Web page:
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EU risks fuelling horrific abuse of refugees and migrants in Libya

16 Jun 2016
[International Secretariat]
Region:
Topic: Refugees and Migrants

The EU's plans to cooperate more closely with Libya on migration risk fuelling the rampant ill-treatment and indefinite detention in horrifying conditions of thousands of refugees and migrants, said Amnesty International.

Last month the EU announced plans to extend its anti-smuggling naval mission in the Mediterranean for another year and to train, build up the capacity of and share information with the Libyan coastguard following a request by the new Libyan government. However, testimonies gathered during visits to Sicily and Puglia in May 2016 reveal shocking abuses by the Libyan coastguard and at immigration detention centres in Libya.

Amnesty International spoke to 90 people who survived the treacherous sea crossing from Libya to Italy, including at least 20 refugees and migrants who described shootings and beatings while being picked up by the coastguard or harrowing torture and other ill-treatment at detention centres. In one case, the Libyan coastguard abandoned a sinking boat leaving some 120 people on board instead of rescuing them.

It is critical that any support from the EU does not fuel and perpetuate the abhorrent human rights violations that foreign nationals in Libya are so desperate to escape from.

On 7 June the European Commission announced further plans to enhance cooperation and partnerships with key third countries in the region to manage migration; Libya was identified as one of the priority countries.

According to the UN Refugee Agency (UNHCR) more than 2,100 people lost their lives trying to make the dangerous sea crossing to Italy in the first five months of this year alone. More than 49,000 survived the journey to Italy - virtually all were rescued by European naval forces, NGOs and merchant vessels.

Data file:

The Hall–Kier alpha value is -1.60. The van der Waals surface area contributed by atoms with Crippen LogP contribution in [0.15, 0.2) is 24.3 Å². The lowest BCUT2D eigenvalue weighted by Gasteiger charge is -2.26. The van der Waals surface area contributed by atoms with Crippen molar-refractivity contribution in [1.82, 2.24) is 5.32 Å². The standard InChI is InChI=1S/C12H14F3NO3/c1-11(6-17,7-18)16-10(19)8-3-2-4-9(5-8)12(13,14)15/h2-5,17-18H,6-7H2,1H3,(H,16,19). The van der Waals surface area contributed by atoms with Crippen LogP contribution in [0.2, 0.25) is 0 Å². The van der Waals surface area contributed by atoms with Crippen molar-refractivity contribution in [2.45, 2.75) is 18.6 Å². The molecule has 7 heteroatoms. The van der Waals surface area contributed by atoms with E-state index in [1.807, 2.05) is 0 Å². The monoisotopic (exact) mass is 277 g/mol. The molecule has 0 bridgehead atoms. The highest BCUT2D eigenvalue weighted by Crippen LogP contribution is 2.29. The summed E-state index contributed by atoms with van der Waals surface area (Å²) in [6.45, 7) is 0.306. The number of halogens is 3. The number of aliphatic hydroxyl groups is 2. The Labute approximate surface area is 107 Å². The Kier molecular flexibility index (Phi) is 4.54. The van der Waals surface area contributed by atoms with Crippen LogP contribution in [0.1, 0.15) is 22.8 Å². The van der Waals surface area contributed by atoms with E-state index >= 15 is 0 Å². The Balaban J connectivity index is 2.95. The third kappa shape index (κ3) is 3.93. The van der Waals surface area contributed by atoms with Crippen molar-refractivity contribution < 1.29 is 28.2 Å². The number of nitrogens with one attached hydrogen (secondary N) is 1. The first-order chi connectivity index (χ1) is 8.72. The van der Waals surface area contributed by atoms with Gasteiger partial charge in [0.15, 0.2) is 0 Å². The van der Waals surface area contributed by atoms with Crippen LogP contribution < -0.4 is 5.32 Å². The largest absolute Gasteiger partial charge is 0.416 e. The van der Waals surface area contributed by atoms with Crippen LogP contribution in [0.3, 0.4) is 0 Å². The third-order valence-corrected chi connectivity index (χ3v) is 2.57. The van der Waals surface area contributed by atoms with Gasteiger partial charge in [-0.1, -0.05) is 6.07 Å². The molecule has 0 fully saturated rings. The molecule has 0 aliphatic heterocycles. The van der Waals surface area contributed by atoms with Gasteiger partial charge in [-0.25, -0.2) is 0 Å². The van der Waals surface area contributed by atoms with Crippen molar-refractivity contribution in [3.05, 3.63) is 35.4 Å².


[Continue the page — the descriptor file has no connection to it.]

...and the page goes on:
Abuses by the Libyan coastguard

At least 3,500 people were intercepted at sea by the Libyan coastguard between 22 and 28 May 2016 and transferred to detention centres.

The centres are run by the Department to Combat Irregular Migration (DCIM) which nominally falls under the control of Libya's Ministry of Interior, but in practice many are run by members of armed groups.

Libyan law criminalizes entering, exiting and staying in Libya irregularly and allows for the indefinite detention of foreign nationals for the purpose of deportation. Those detained often stay in centres for months without access to their families, lawyers or judges and are unable to challenge their detention or access protection. Deportations are carried out without any safeguards or assessment of individual claims.

"As a first step Libya must urgently end the unlawful detention and torture and other ill-treatment of foreign nationals and adopt asylum legislation to ensure those in need of international protection are given refuge," said Magdalena Mughrabi.

Former detainees said guards beat them on a daily basis using wooden sticks, hoses, electric cables and rifles as well as subjecting them to electric shocks.

Several people said they had witnessed refugees or migrants dying in detention, either shot dead or beaten to death by the guards.

Former detainees also complained of a lack of food, drinking water, poor medical care and squalid conditions.

"The EU cannot ignore these true horror stories about the shocking abuses committed on a daily basis against foreign nationals in Libya. Before any migration policies and programmes are designed, there have to be rock-solid guarantees that refugees and migrants rights are fully respected in Libya - something that is highly unlikely to be the case in the near future," said Magdalena Mughrabi.

14 June 2016
AMNESTY INTERNATIONAL PRESS RELEASE

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